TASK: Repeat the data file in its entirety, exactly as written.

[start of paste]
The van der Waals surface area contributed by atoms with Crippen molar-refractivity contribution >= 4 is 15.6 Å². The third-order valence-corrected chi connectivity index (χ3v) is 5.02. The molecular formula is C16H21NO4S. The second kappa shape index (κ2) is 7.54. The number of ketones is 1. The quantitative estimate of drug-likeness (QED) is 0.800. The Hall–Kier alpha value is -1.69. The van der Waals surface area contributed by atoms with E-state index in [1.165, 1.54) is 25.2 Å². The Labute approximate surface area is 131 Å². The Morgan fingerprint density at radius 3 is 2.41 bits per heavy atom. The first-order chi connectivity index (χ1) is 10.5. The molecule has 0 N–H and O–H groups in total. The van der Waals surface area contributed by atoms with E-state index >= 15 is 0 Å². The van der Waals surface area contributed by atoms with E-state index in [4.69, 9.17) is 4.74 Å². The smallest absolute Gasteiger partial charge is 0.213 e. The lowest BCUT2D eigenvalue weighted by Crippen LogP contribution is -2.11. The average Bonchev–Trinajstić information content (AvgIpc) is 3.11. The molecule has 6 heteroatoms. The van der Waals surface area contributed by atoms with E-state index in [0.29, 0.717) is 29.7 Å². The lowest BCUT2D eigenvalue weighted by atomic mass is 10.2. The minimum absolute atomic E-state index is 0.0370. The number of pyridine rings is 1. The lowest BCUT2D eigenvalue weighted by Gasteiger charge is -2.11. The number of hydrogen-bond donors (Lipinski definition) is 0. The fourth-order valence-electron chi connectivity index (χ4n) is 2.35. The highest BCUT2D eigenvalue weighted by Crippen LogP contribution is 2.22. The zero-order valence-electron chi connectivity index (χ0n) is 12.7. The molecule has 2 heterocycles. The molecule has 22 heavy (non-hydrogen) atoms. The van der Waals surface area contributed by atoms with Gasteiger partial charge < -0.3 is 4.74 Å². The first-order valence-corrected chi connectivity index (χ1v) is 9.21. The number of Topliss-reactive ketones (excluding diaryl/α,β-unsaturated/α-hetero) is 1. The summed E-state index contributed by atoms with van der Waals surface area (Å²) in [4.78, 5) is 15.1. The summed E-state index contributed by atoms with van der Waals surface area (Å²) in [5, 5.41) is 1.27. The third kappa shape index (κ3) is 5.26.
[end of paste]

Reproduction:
The van der Waals surface area contributed by atoms with Crippen molar-refractivity contribution >= 4 is 15.6 Å². The third-order valence-corrected chi connectivity index (χ3v) is 5.02. The molecular formula is C16H21NO4S. The second kappa shape index (κ2) is 7.54. The number of ketones is 1. The quantitative estimate of drug-likeness (QED) is 0.800. The Hall–Kier alpha value is -1.69. The van der Waals surface area contributed by atoms with E-state index in [1.165, 1.54) is 25.2 Å². The Labute approximate surface area is 131 Å². The Morgan fingerprint density at radius 3 is 2.41 bits per heavy atom. The first-order chi connectivity index (χ1) is 10.5. The molecule has 0 N–H and O–H groups in total. The van der Waals surface area contributed by atoms with E-state index >= 15 is 0 Å². The van der Waals surface area contributed by atoms with E-state index in [4.69, 9.17) is 4.74 Å². The smallest absolute Gasteiger partial charge is 0.213 e. The lowest BCUT2D eigenvalue weighted by Crippen LogP contribution is -2.11. The average Bonchev–Trinajstić information content (AvgIpc) is 3.11. The molecule has 6 heteroatoms. The van der Waals surface area contributed by atoms with E-state index in [0.29, 0.717) is 29.7 Å². The lowest BCUT2D eigenvalue weighted by atomic mass is 10.2. The minimum absolute atomic E-state index is 0.0370. The number of pyridine rings is 1. The lowest BCUT2D eigenvalue weighted by Gasteiger charge is -2.11. The number of hydrogen-bond donors (Lipinski definition) is 0. The fourth-order valence-electron chi connectivity index (χ4n) is 2.35. The highest BCUT2D eigenvalue weighted by Crippen LogP contribution is 2.22. The zero-order valence-electron chi connectivity index (χ0n) is 12.7. The molecule has 2 heterocycles. The molecule has 22 heavy (non-hydrogen) atoms. The van der Waals surface area contributed by atoms with Gasteiger partial charge < -0.3 is 4.74 Å². The first-order valence-corrected chi connectivity index (χ1v) is 9.21. The number of Topliss-reactive ketones (excluding diaryl/α,β-unsaturated/α-hetero) is 1. The summed E-state index contributed by atoms with van der Waals surface area (Å²) in [4.78, 5) is 15.1. The summed E-state index contributed by atoms with van der Waals surface area (Å²) in [5, 5.41) is 1.27. The third kappa shape index (κ3) is 5.26.